Duncan Rock

Credit: Paul Mitchell


Baritone Duncan Rock studied at the Guildhall School of Music and Drama and subsequently at the National Opera Studio.

Fast establishing himself as an outstanding young singer and performer he was a Jerwood Young Artist at the Glyndebourne Festival and the recipient of the 2010 John Christie Award.  He was also the winner of the 2012 Chilcott Award – the inaugural award from the Susan Chilcott Scholarship to support a ‘major young artist with the potential to make an international impact’

His engagements in the 2020/21 season include Tarquinius The Rape of Lucretia for the Theatre du Capitole, Toulouse and Achilla Giulio Cesare at the Metropolitan Opera. Recent highlights have also included Silvio I Pagliacci for the Gran Teatro del Liceu in Barcelona; the title role in Don Giovanni for Glyndebourne, the Boston Lyric Opera and Opera Queensland; Pallante Agrippina and SchaunardLa bohème for the Metropolitan Opera; Donald Billy Budd and Schaunard for the Royal Opera and Jan in Missy Mazzoli’s Breaking the Waves at the Edinburgh and Adelaide Festivals.

From The Green Room


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    BERNSTEIN 'Wonderful Town'

    Label: LSO Live

    Release Date: 27 Aug 18

    Eileen: Danielle de Niese
    Ruth: Alysha Umphress
    Bob Baker: Nathan Gunn
    Wreck/Second Associate Editor: Duncan Rock
    Lonigan: David Butt Philip
    Guide/First Editor/Frack: Ashley Riches

    London Symphony Orchestra/Sir Simon Rattle

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    BRITTEN 'The Rape of Lucretia'

    Label: Opus Arte (DVD)

    Release Date: 29 Jul 16

    Fiona Shaw's production recorded live at the 2015 Glyndebourne Festival

    Lucretia: Christine Rice
    Male Chorus: Allan Clayton
    Female Chorus: Kate Royal
    Tarquinius: Duncan Rock
    Collatinus: Matthew Rose
    Junius: Michael Sumuel
    Bianca: Catherine Wyn-Rogers
    Lucia: Louise Alder

    London Philharmonic Orchestra/Leo Hussain

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    STRAVINSKY 'The Rake's Progress'

    Label: Opus Arte (DVD)

    Release Date: 02 May 16

    John Cox's production recorded live at the 2010 Glyndebourne Festival

    Anne Trulove: Miah Persson
    Tom Rakewell: Topi Lehtipuu
    Father Trulove: Clive Bayley
    Nick Shadow: Matthew Rose
    Mother Goose: Susan Gorton
    Baba the Turk: Elena Manistina
    Sellem: Graham Clark
    Keeper of the Madhouse: Duncan Rock

    London Philharmonic Orchestra/Vladimir Jurowski

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    14 Mar 20 MAZZOLI Breaking the Waves
    Scottish Opera at the Adelaide Festival

    “Charismatic Australian baritone Duncan Rock”
    Diana Simmonds, Limelight, 14 March 2020

    “The vocal accolades extend to Duncan Rock’s nuanced muscularity as Jan Nyman”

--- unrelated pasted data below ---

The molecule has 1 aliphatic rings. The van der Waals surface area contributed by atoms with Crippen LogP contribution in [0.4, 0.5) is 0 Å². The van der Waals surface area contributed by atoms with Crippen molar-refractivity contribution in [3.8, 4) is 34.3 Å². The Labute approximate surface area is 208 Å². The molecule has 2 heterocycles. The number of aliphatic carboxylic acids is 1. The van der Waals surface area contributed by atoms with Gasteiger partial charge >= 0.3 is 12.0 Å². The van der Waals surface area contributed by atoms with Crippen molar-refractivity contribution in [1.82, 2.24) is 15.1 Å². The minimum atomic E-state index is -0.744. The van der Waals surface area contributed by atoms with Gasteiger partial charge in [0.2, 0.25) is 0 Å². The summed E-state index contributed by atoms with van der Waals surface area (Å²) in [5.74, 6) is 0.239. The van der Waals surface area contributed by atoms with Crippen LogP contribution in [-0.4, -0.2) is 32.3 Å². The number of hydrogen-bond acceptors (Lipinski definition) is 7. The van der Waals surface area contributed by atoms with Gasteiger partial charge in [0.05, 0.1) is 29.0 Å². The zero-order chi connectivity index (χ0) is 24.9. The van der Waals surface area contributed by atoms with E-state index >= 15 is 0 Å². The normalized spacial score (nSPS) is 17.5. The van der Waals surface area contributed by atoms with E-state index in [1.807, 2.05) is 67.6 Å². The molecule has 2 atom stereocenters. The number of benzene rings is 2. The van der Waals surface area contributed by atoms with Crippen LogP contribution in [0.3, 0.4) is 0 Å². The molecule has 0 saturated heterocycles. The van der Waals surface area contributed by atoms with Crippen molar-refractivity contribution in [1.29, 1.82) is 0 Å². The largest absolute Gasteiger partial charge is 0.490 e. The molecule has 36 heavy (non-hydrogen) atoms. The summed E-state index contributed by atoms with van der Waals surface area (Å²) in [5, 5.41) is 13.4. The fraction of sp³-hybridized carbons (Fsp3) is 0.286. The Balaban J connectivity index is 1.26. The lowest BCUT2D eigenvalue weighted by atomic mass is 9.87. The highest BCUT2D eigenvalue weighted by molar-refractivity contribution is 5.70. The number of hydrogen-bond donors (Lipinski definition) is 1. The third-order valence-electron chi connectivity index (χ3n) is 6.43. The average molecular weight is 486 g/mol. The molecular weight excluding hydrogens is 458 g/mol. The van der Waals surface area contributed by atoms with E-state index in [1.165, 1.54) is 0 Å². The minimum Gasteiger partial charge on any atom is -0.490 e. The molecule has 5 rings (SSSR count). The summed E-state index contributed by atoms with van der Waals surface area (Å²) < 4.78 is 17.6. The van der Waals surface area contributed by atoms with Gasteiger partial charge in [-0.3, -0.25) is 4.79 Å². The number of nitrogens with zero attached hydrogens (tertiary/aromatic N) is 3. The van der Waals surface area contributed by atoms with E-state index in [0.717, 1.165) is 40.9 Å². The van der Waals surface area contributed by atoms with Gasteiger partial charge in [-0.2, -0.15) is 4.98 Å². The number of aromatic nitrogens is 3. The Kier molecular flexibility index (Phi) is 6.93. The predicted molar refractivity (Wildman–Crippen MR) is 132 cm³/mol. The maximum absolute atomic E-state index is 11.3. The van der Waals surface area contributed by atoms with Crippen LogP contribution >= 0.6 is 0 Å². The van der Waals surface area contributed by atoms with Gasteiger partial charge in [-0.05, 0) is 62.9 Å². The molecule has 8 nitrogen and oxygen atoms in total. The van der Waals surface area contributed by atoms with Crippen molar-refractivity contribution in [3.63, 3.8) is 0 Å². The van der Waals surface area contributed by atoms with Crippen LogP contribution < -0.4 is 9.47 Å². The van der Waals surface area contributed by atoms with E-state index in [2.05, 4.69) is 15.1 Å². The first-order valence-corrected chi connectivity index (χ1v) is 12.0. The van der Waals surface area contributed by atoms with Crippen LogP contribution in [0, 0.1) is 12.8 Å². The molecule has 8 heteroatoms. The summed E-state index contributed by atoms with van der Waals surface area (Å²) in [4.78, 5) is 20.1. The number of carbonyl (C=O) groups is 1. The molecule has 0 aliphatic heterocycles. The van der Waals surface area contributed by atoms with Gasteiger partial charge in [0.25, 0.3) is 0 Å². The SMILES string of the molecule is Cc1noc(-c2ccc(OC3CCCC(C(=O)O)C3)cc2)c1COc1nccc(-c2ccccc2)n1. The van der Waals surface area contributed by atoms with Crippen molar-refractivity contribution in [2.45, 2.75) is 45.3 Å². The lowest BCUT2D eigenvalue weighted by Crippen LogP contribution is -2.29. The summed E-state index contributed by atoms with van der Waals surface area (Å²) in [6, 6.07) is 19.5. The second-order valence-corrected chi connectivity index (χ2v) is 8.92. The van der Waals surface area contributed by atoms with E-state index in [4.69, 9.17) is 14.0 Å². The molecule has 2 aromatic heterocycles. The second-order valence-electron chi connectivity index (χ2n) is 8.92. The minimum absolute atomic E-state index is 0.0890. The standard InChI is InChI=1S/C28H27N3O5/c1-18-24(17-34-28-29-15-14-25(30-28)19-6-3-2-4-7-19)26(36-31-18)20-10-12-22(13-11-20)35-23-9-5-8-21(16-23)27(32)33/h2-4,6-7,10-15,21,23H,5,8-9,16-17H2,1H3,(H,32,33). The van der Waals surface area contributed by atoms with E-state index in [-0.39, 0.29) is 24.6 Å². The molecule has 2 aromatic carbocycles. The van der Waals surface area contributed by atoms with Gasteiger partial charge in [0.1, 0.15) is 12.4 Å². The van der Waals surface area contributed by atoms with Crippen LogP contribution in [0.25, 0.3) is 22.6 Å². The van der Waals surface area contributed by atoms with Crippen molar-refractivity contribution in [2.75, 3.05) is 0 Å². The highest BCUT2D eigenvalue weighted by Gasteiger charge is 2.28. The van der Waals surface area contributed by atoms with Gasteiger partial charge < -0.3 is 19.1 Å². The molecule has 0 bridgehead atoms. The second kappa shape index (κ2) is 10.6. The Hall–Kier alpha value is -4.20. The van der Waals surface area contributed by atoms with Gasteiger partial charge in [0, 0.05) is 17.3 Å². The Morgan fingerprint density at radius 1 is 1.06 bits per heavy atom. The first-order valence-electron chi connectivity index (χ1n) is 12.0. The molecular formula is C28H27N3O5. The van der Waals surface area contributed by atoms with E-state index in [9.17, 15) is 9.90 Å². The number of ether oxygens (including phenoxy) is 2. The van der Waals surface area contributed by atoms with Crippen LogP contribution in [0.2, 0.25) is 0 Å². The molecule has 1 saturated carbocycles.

Xenia Hanusiak, The Adelaide Review, 16 March 2020

    “Adding immeasurably to the exceptionalism of this production was the performance of Duncan Rock as Bess’ husband, Jan. While he spent most of the second and third acts on a paraplegic bed, he was core to the story. Rock was convincing in his unfaltering love for Bess, even when, drugged up and with clouded mind, he urged her to have sex with other men since she couldn’t do so with him, maybe a ruse to set her free. His lovely rich baritone voiced his authentic care and affection and his depth of feeling was convincing, especially when, grieving her demise, he sang “Dear God, I thank you for the greatest gift.”
    Brian Angus, Bachtrack, 14 March 2020

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    24 Feb 20 HANDEL Agrippina
    Metropolitan Opera House, New York

    “As Pallante, Duncan Rock played up the role of the self-confident general in his initial appearance before Agrippina. His vibrant sound throughout “La mia sorte fortunate” doubled this sense of strength…  “Col raggio placido della Speranza,” despite putting Pallante in a more discomforting situation dramatically, was delivered with more vocal precision, giving the character confidence in a moment where he seems to be losing it.”
    David Salazar, Operawire, 7 February 2020

    “As Pallante baritone Duncan Rock hit the right balance between manliness and clownishness”
    George Grella, New York Classical Review, 7 February 2020


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    21 Aug 19 MISSY MAZZOLI Breaking the Waves
    Edinburgh International Festival

    “A top-class cast is led by the outstanding American soprano Sydney Mancasola as God-fearing Bess, febrile and loving, and Edinburgh-born baritone Duncan Rock as strange, handsome Jan.”
    Fiona Maddocks, The Guardian, 24 August 2019

    “Duncan Rock’s dark baritone suits the tormented Jan well”
    Simon Thompson, Seen and Heard International, 21 August 2019

    “And you’re never in doubt how much emotional strength Mazzoli invests in her heroine and her unfailing love for her husband, nobly sung by Duncan Rock.”
    Neil Fisher, The Times, 22 August 2019

    “Duncan Rock’s Jan cut a handsome figure in voice and appearance.”
    Andrew Clark, Opera, November 2019

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    17 Jun 19 HUMPERDINCK Hansel and Gretel
    English National Opera at Regent's Park Open Air Theatre

    “…the randy drunk father, Duncan Rook in buoyant form…”
    David Nice, The Arts Desk, 18 June 2019

    “Duncan Rock gives a good performance as the Father.”
    Victoria Ferguson, London Theatre, 18 June 2019

    “Other roles are equally well performed. Rosie Aldridge is the harassed Mother, Duncan Rock the Father who copes better – though through alcohol.”
    George Hall, The Stage, 18 June 2019

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    23 Apr 19 BRITTEN Billy Budd